Manfred von Richthofen

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Manfred von Richthofen

Manfred Albrecht Freiherr von Richthofen (2 May 1892 - 21 April 1918). Richthofen was born in Breslau, Germany. His nickname was the "Red Baron", a fighter aircraft pilot in World War I. He was a "flying ace", who shot down 80 enemy airplanes. He was the pilot with the most kills in World War I.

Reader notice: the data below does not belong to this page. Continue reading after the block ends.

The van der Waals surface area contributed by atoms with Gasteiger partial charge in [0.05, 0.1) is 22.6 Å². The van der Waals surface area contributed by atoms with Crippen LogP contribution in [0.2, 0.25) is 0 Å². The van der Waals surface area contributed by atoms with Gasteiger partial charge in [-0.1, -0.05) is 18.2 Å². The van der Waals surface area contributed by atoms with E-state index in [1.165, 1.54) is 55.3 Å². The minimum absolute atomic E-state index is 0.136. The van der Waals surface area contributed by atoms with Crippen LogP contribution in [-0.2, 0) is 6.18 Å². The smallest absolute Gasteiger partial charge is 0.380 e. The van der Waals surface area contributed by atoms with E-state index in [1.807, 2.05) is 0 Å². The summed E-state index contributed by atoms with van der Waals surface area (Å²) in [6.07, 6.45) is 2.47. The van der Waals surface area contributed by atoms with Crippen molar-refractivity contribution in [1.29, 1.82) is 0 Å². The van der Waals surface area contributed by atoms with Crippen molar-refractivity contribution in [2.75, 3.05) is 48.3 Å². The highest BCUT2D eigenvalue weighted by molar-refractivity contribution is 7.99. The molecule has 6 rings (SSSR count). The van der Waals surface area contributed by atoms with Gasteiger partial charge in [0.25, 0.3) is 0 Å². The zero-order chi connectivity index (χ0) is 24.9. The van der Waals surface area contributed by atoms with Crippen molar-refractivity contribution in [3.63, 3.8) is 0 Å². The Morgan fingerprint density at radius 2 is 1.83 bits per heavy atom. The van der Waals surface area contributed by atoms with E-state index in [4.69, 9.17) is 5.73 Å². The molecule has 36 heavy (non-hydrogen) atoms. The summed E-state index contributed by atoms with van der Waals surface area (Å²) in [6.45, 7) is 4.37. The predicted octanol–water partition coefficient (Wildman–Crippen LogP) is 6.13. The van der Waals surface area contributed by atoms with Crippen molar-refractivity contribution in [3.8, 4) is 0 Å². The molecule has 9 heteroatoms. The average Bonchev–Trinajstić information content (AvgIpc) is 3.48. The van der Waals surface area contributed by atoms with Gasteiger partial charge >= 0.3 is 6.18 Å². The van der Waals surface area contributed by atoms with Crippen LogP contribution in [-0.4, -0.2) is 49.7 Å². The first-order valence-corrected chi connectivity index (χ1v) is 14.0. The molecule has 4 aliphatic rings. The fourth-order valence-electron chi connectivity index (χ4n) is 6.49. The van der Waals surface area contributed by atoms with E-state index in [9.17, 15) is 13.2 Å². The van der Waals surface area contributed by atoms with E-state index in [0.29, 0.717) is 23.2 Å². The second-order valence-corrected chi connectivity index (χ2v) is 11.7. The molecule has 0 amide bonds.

Richthoven began the war in August 1914 as a cavalry officer. In May 1915 he joined the air service and became an observer because the training course was shorter and would get him to fighting faster. In October he entered training as a pilot. In March 1916 he entered combat and had his first victory in April. In 1917 he was in command of a squadron nicknamed the "flying circus". He painted his airplane red so his fellow Germans could see him. Richthofen’s sixteenth victory flying a plane made him the best pilot in Germany in 1917. The war in the air became Richthofen's "bloodsport". He was shot down and killed fighting in France on April 21, 1918 when he was only twenty-five years old. Arthur Roy Brown was credited with the kill, and was awarded the military cross. The enemy buried Richthofen's body with full military honors.